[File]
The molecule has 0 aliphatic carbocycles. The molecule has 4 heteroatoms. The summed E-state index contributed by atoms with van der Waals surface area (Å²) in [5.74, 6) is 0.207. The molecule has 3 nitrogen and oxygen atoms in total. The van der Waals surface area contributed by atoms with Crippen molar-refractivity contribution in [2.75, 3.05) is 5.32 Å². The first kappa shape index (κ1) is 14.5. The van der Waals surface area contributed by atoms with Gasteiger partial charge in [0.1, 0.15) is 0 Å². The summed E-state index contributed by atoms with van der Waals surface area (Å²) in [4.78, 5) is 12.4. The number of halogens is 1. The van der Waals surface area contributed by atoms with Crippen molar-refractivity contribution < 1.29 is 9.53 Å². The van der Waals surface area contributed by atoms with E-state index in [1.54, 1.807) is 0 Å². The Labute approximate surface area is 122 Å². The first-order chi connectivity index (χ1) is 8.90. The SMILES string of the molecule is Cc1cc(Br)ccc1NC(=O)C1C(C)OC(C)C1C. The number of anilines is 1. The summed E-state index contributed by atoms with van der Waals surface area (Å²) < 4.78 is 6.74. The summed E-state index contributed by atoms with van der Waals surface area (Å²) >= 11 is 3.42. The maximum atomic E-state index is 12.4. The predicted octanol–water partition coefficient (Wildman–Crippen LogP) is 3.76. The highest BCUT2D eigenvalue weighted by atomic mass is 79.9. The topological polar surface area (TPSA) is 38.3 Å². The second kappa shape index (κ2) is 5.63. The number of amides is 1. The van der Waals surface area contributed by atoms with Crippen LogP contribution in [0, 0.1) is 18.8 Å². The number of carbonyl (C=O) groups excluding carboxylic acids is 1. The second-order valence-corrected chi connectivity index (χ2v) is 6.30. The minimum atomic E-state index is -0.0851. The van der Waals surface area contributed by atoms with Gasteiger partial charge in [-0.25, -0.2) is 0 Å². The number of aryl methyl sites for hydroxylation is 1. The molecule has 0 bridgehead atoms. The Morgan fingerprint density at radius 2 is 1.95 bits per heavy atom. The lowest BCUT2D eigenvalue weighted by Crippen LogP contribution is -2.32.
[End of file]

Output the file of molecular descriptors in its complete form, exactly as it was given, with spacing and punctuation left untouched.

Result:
The molecule has 0 aliphatic carbocycles. The molecule has 4 heteroatoms. The summed E-state index contributed by atoms with van der Waals surface area (Å²) in [5.74, 6) is 0.207. The molecule has 3 nitrogen and oxygen atoms in total. The van der Waals surface area contributed by atoms with Crippen molar-refractivity contribution in [2.75, 3.05) is 5.32 Å². The first kappa shape index (κ1) is 14.5. The van der Waals surface area contributed by atoms with Gasteiger partial charge in [0.1, 0.15) is 0 Å². The summed E-state index contributed by atoms with van der Waals surface area (Å²) in [4.78, 5) is 12.4. The number of halogens is 1. The van der Waals surface area contributed by atoms with Crippen molar-refractivity contribution < 1.29 is 9.53 Å². The van der Waals surface area contributed by atoms with E-state index in [1.54, 1.807) is 0 Å². The Labute approximate surface area is 122 Å². The first-order chi connectivity index (χ1) is 8.90. The SMILES string of the molecule is Cc1cc(Br)ccc1NC(=O)C1C(C)OC(C)C1C. The number of anilines is 1. The summed E-state index contributed by atoms with van der Waals surface area (Å²) < 4.78 is 6.74. The summed E-state index contributed by atoms with van der Waals surface area (Å²) >= 11 is 3.42. The maximum atomic E-state index is 12.4. The predicted octanol–water partition coefficient (Wildman–Crippen LogP) is 3.76. The highest BCUT2D eigenvalue weighted by atomic mass is 79.9. The topological polar surface area (TPSA) is 38.3 Å². The second kappa shape index (κ2) is 5.63. The number of amides is 1. The van der Waals surface area contributed by atoms with Crippen LogP contribution in [0, 0.1) is 18.8 Å². The number of carbonyl (C=O) groups excluding carboxylic acids is 1. The second-order valence-corrected chi connectivity index (χ2v) is 6.30. The minimum atomic E-state index is -0.0851. The van der Waals surface area contributed by atoms with Gasteiger partial charge in [-0.25, -0.2) is 0 Å². The number of aryl methyl sites for hydroxylation is 1. The molecule has 0 bridgehead atoms. The Morgan fingerprint density at radius 2 is 1.95 bits per heavy atom. The lowest BCUT2D eigenvalue weighted by Crippen LogP contribution is -2.32.